As the bodies of five dead women are found in Ipswich, Suffolk, within two weeks,
fears are growing that a serial killer is on the loose.
How does this compare to past serial killers in the UK?
PETER SUTCLIFFE: THE YORKSHIRE RIPPER
Through the late 1970s and early 80s, women in the north of
England feared a killer known both as the Yorkshire Ripper and
The killer, who it later emerged was a Bradford man called Peter
Sutcliffe, is serving life for the murders of 13 women in West
Yorkshire between 1975 and 1981.
Yorkshire Ripper Peter Sutcliffe was
Sutcliffe, now 60, also carried out attacks on seven other women jailed for life in 1981
during that period.
It is not known what sparked his attacks.
Sutcliffe, who struck in Yorkshire and Manchester, claimed at his trial that he had heard "voices
from God" telling him to go on a mission to rid the streets of prostitutes.
The case only came to the attention of the national press in June 1977 when Sutcliffe claimed the
life of Jayne MacDonald, a 16-year-old shop assistant who was not a prostitute.
The killings put a great deal of pressure on the West Yorkshire Police murder team.
However, the inquiry was thrown off course after three letters and a tape were sent to the
investigation team by a man who was to be nicknamed Wearside Jack due to his strong
The man, whose actions disrupted the investigation, was later found to be a hoaxer.
Sutcliffe was sent to Parkhurst prison on the Isle of Wight, but was later transferred to
Broadmoor secure hospital in Berkshire in 1984 after a fellow inmate at Parkhurst jail slashed him
with a broken coffee jar.
During his time in prison, Sutcliffe has been attacked a number of times.
In 1997, he was attacked by a fellow patient at Broadmoor, Ian Kay, who stabbed him in both
eyes with a pen. Sutcliffe lost the sight in his left eye as a result of the attack.
Sutcliffe remains at Broadmoor secure hospital.
FRED AND ROSE WEST
On New Year's Day 1995 Fred West took advantage of a break in his suicide watch to tie some
material to a prison door and hang himself at Winson Green prison in Birmingham.
He had been awaiting trial for 12 murders.
The deaths included those of his daughter Heather, 16, and eight-year-old stepdaughter
Charmaine was murdered and buried under the ground floor of the house he shared with his wife,
Rose, 20 years before being discovered in 1994.
Nine bodies were found buried beneath the couple's house in
Cromwell Street, Gloucester.
Their victims were a mixture of hitch-hikers, lodgers and teenage
runaways who had been either lured to Cromwell Street or
He and his wife sexually abused their victims before killing them.
Fred West killed himself in prison
In October 1995 Rose West was tried at Winchester Crown Court for ten murders - the two others
that her husband had been accused of pre-dated their relationship.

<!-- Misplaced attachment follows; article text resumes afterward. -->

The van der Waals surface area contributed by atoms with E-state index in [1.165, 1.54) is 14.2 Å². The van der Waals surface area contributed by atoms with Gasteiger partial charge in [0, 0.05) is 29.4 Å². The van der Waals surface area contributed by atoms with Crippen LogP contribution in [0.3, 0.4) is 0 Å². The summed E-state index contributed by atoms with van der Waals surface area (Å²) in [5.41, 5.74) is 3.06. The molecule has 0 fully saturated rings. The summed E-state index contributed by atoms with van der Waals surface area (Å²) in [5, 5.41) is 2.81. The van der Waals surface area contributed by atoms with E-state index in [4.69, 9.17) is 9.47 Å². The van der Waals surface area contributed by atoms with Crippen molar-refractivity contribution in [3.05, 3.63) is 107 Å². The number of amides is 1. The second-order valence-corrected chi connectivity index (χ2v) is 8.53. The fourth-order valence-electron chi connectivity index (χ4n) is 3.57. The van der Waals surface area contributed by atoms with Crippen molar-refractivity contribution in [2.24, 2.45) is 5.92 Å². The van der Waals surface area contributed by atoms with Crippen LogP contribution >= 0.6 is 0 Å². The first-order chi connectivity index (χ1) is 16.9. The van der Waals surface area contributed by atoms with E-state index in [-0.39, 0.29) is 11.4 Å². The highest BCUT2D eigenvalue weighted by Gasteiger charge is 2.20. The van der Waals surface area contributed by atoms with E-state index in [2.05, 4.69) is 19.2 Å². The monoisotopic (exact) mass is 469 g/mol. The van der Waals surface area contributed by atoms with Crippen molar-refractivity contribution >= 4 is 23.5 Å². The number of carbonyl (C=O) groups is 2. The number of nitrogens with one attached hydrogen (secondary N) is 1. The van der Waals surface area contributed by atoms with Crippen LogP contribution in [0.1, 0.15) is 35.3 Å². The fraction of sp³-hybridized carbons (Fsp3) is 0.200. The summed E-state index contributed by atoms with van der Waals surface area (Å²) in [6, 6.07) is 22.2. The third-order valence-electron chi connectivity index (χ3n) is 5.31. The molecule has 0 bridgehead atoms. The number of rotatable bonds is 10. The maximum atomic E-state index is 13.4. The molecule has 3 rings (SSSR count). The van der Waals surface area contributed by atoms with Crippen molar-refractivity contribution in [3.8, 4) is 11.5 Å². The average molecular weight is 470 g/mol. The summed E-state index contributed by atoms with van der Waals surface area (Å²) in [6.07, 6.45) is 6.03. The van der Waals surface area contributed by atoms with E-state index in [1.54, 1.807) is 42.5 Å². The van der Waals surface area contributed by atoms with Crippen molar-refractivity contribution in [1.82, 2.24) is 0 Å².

She was found guilty on all ten counts by unanimous decision and was jailed for life.
The home secretary has since told her that she will never be allowed out.
There continues to be speculation that Fred West claimed more victims and buried them
somewhere in Gloucestershire.
Britain's worst serial killer Harold Shipman was jailed in 2000 for killing 15 of his female patients.
However, a public inquiry later decided the 57-year-old doctor had killed at least 215 patients
over 23 years.
Shipman, who committed his crimes while working as a trusted
family GP in Greater Manchester and West Yorkshire, hanged
himself using bedsheets in his prison cell in January 2004.
It means the true extent of his crimes may never be known.
During his three-month trial Shipman never admitted responsibility
for his crimes, nor hinted at a motive or expressed remorse.
Shipman's crimes first came to light in 1998 when he made a
Harold Shipman is considered to be the
clumsy attempt to forge the £386,000 will of one of his victims, UK's most prolific serial killer
81-year-old Kathleen Grundy.
Her daughter Angela Woodruff became suspicious after her mother's death and alerted police.
It soon became clear that the doctor entrusted to care for his patients was in fact murdering
them, mostly by injecting them with fatal doses of diamorphine.
Shipman preyed on vulnerable people, usually choosing women living alone as his victims, who
may have been elderly but were not seriously ill.
The killer jab was often administered on home visits.
His oldest victim was a 93-year-old woman and the youngest a 41-year-old man.
Shipman was given 15 life sentences in 2000 for murdering 15 patients by administering fatal
doses of diamorphine and also found guilty of forging Mrs Grundy's will.
But the public inquiry heard a fuller account of the number of victims who died at his hands.
Of the 215 victims, 171 were women and 44 were men.
IAN BRADY AND MYRA HINDLEY: THE MOORS MURDERERS